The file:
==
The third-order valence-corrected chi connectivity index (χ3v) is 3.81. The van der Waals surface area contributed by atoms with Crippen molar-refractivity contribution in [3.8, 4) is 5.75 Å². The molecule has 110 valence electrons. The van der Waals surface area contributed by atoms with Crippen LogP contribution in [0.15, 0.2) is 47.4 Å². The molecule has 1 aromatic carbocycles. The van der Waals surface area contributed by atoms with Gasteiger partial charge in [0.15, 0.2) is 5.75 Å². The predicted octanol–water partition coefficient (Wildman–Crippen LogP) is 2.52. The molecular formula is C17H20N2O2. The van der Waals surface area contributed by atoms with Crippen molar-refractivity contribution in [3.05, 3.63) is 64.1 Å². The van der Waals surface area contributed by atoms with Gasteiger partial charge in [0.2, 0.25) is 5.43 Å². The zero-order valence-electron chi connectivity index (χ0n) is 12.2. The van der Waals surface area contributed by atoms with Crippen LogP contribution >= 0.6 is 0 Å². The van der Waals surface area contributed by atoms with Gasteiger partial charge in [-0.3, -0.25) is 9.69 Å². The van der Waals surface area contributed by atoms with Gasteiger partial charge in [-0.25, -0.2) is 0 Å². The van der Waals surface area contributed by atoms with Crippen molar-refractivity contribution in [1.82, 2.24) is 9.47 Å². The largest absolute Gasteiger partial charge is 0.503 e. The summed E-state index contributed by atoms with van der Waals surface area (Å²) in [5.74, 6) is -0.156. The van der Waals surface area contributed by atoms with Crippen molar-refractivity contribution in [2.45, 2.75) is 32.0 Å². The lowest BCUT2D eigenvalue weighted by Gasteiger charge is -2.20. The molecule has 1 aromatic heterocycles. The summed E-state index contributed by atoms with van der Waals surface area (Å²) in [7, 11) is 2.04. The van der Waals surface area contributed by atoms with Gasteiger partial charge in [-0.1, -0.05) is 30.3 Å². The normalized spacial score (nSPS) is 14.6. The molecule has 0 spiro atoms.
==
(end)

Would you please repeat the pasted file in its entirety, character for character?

The third-order valence-corrected chi connectivity index (χ3v) is 3.81. The van der Waals surface area contributed by atoms with Crippen molar-refractivity contribution in [3.8, 4) is 5.75 Å². The molecule has 110 valence electrons. The van der Waals surface area contributed by atoms with Crippen LogP contribution in [0.15, 0.2) is 47.4 Å². The molecule has 1 aromatic carbocycles. The van der Waals surface area contributed by atoms with Gasteiger partial charge in [0.15, 0.2) is 5.75 Å². The predicted octanol–water partition coefficient (Wildman–Crippen LogP) is 2.52. The molecular formula is C17H20N2O2. The van der Waals surface area contributed by atoms with Crippen molar-refractivity contribution in [3.05, 3.63) is 64.1 Å². The van der Waals surface area contributed by atoms with Gasteiger partial charge in [0.2, 0.25) is 5.43 Å². The zero-order valence-electron chi connectivity index (χ0n) is 12.2. The van der Waals surface area contributed by atoms with Crippen LogP contribution >= 0.6 is 0 Å². The van der Waals surface area contributed by atoms with Gasteiger partial charge in [-0.3, -0.25) is 9.69 Å². The van der Waals surface area contributed by atoms with Gasteiger partial charge in [-0.25, -0.2) is 0 Å². The van der Waals surface area contributed by atoms with Crippen molar-refractivity contribution in [1.82, 2.24) is 9.47 Å². The largest absolute Gasteiger partial charge is 0.503 e. The summed E-state index contributed by atoms with van der Waals surface area (Å²) in [5.74, 6) is -0.156. The van der Waals surface area contributed by atoms with Crippen molar-refractivity contribution in [2.45, 2.75) is 32.0 Å². The lowest BCUT2D eigenvalue weighted by Gasteiger charge is -2.20. The molecule has 1 aromatic heterocycles. The summed E-state index contributed by atoms with van der Waals surface area (Å²) in [7, 11) is 2.04. The van der Waals surface area contributed by atoms with Gasteiger partial charge in [-0.1, -0.05) is 30.3 Å². The normalized spacial score (nSPS) is 14.6. The molecule has 0 spiro atoms.